Friday, as I drove across Thompsons Station Road to Lewisburg Pike, a swarm of dragonflies buzzed toward my windshield. I laughed out loud, then choked on the laugh. My chest tightened. I saw another dragonfly in the Johnson grass next to the highway. Dragonflies come to give assurance.
I wrapped my hands tightly around the steering wheel of the red Outback, then opened them and rubbed the arc on the wheel’s left side and the right. His hands held this wheel. It was his car.
How could I do this?
I merged onto I-65, and the tears came. They poured. I couldn’t stop them. I had to quit crying…I couldn’t complete the deal like this…I couldn’t go through the paperwork and the taking and the leaving. I must be the only sentimental fool in the world to cry over trading an old car in.
When I arrived at the dealership, I lingered in the front seat and patted the steering wheel. “Good bye, old girl.” She was a good ride. She was his for the first five years. He died the month before she was paid off. I let the memories scroll.
She took us on a joy ride around Nashville during her early weeks as we checked her out. We stopped for coffee and donuts. My husband never cared about anything being messy. He didn’t care if dust piled up on shelves or if the bed never got made. But he watched me eat that donut, as if daring me to drop one piece of glazed sugar. When I did, he fussed, and it was out of character for him. But it was his new car, and he loved her. Then he went on to spill coffee nearly every morning on her beige carpet.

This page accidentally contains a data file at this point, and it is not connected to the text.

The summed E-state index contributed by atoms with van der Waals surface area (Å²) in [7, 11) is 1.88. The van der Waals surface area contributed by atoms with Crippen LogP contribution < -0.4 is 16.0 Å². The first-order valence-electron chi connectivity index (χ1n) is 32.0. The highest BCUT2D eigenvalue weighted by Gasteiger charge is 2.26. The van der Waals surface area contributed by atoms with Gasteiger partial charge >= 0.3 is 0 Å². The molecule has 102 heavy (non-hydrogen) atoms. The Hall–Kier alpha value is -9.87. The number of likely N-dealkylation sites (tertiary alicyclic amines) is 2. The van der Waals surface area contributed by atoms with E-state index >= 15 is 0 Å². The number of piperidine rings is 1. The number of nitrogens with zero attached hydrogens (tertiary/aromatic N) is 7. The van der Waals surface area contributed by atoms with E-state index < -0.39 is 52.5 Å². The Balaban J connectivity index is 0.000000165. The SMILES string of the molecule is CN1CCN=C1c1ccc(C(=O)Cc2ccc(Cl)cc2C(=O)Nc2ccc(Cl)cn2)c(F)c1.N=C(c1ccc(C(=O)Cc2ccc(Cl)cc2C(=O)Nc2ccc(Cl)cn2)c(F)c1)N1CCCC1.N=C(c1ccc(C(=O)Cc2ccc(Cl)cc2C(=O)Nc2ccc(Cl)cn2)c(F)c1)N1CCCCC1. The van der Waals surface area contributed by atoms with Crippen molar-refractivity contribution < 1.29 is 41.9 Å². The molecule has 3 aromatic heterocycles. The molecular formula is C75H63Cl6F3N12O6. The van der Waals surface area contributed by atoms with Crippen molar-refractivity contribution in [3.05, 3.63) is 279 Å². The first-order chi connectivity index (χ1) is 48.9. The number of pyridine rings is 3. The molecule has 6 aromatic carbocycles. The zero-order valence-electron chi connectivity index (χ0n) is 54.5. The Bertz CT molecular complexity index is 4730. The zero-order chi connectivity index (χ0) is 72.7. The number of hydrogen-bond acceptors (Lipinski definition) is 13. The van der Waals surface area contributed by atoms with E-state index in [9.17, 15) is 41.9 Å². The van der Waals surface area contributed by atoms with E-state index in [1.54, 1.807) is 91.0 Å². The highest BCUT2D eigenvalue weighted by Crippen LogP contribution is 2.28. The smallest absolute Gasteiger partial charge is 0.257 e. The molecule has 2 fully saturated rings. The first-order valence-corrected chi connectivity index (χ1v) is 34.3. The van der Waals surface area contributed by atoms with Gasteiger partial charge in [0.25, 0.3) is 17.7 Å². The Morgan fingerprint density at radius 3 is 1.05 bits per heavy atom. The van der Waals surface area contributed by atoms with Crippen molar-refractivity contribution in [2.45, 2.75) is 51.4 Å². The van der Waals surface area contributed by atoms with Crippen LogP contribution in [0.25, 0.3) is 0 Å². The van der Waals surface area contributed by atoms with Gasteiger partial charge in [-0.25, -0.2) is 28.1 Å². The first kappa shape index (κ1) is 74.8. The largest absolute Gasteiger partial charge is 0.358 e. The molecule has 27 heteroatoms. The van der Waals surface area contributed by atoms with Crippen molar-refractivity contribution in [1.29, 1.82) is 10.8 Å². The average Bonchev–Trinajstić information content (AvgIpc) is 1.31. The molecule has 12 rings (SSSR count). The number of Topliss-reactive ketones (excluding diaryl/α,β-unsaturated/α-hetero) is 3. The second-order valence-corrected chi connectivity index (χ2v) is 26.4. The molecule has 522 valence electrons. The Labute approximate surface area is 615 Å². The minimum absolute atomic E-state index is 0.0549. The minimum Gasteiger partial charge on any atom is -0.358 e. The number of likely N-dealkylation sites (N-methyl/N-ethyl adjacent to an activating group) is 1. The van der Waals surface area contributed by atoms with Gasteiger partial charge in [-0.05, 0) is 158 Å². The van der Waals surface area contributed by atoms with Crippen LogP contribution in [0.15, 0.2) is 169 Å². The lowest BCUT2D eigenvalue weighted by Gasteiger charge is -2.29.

She was a working girl. Her tag was personalized: GENISYS. She carried dozens of computers and peripherals to GENISYS customers. I left her sign in the backseat pocket: DELIVERY IN PROGRESS — GENISYS Systems Group. Charlie would put it on the windshield when he had to park at the front door of an office building to deliver something to a customer. She was rear-ended when she was still new as she raced to Green Hills the morning our publishing company customer burned to the ground, losing every single thing. Charlie was retrieving a backup tape kept off-site to restore their data and transfer it to new computers so the company could be up and running the following day. He was a hero, and so was she. She served well.
Then she was mine. She carried me and my husband’s ashes to Knoxville for disbursing. She carried mulch, rocks, flowers, and trees. She even carried my nine and a half-foot kayak. She carried the dog to vet and grooming appointments. She carried books to festivals. She carried loads of wrapped presents for eleven Christmases.
It was hard to let her go. It was hard to let her go because she was his.
But I drove away in a new white Outback. I bought my first car. Through the years and all the cars, there has always been a man’s name first. I was always the co-buyer.
This time, I’m the buyer. And she’s mine.